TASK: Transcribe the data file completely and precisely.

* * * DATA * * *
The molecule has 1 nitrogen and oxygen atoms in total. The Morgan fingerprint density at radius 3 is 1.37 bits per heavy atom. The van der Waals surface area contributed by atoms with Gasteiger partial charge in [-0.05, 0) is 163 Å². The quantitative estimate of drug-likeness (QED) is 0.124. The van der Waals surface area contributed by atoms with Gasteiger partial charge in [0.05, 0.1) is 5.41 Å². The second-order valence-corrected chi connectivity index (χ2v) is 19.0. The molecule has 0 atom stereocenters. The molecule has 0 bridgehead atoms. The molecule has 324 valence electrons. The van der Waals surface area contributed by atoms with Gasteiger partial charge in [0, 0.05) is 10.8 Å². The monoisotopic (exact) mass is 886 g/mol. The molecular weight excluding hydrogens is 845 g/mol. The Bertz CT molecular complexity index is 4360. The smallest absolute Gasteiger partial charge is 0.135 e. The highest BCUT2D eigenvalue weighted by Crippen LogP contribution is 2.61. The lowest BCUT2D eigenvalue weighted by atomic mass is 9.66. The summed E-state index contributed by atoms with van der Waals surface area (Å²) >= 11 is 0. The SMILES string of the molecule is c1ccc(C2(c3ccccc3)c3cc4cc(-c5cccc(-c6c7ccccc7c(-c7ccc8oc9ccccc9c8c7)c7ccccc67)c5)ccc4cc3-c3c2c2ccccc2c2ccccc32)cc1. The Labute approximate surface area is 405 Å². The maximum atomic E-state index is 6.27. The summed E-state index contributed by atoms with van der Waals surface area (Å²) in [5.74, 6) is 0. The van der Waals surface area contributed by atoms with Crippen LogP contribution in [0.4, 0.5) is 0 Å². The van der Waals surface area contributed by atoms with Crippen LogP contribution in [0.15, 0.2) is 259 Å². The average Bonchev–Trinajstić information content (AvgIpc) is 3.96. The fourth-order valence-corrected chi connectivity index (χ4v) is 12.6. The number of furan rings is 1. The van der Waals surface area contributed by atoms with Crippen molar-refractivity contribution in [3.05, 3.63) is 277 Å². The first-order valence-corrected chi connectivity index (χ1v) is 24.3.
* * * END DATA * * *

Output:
The molecule has 1 nitrogen and oxygen atoms in total. The Morgan fingerprint density at radius 3 is 1.37 bits per heavy atom. The van der Waals surface area contributed by atoms with Gasteiger partial charge in [-0.05, 0) is 163 Å². The quantitative estimate of drug-likeness (QED) is 0.124. The van der Waals surface area contributed by atoms with Gasteiger partial charge in [0.05, 0.1) is 5.41 Å². The second-order valence-corrected chi connectivity index (χ2v) is 19.0. The molecule has 0 atom stereocenters. The molecule has 0 bridgehead atoms. The molecule has 324 valence electrons. The van der Waals surface area contributed by atoms with Gasteiger partial charge in [0, 0.05) is 10.8 Å². The monoisotopic (exact) mass is 886 g/mol. The molecular weight excluding hydrogens is 845 g/mol. The Bertz CT molecular complexity index is 4360. The smallest absolute Gasteiger partial charge is 0.135 e. The highest BCUT2D eigenvalue weighted by Crippen LogP contribution is 2.61. The lowest BCUT2D eigenvalue weighted by atomic mass is 9.66. The summed E-state index contributed by atoms with van der Waals surface area (Å²) >= 11 is 0. The SMILES string of the molecule is c1ccc(C2(c3ccccc3)c3cc4cc(-c5cccc(-c6c7ccccc7c(-c7ccc8oc9ccccc9c8c7)c7ccccc67)c5)ccc4cc3-c3c2c2ccccc2c2ccccc32)cc1. The Labute approximate surface area is 405 Å². The maximum atomic E-state index is 6.27. The summed E-state index contributed by atoms with van der Waals surface area (Å²) in [5.74, 6) is 0. The van der Waals surface area contributed by atoms with Crippen LogP contribution in [0.4, 0.5) is 0 Å². The van der Waals surface area contributed by atoms with Crippen LogP contribution in [0.15, 0.2) is 259 Å². The average Bonchev–Trinajstić information content (AvgIpc) is 3.96. The fourth-order valence-corrected chi connectivity index (χ4v) is 12.6. The number of furan rings is 1. The van der Waals surface area contributed by atoms with Crippen molar-refractivity contribution in [3.05, 3.63) is 277 Å². The first-order valence-corrected chi connectivity index (χ1v) is 24.3.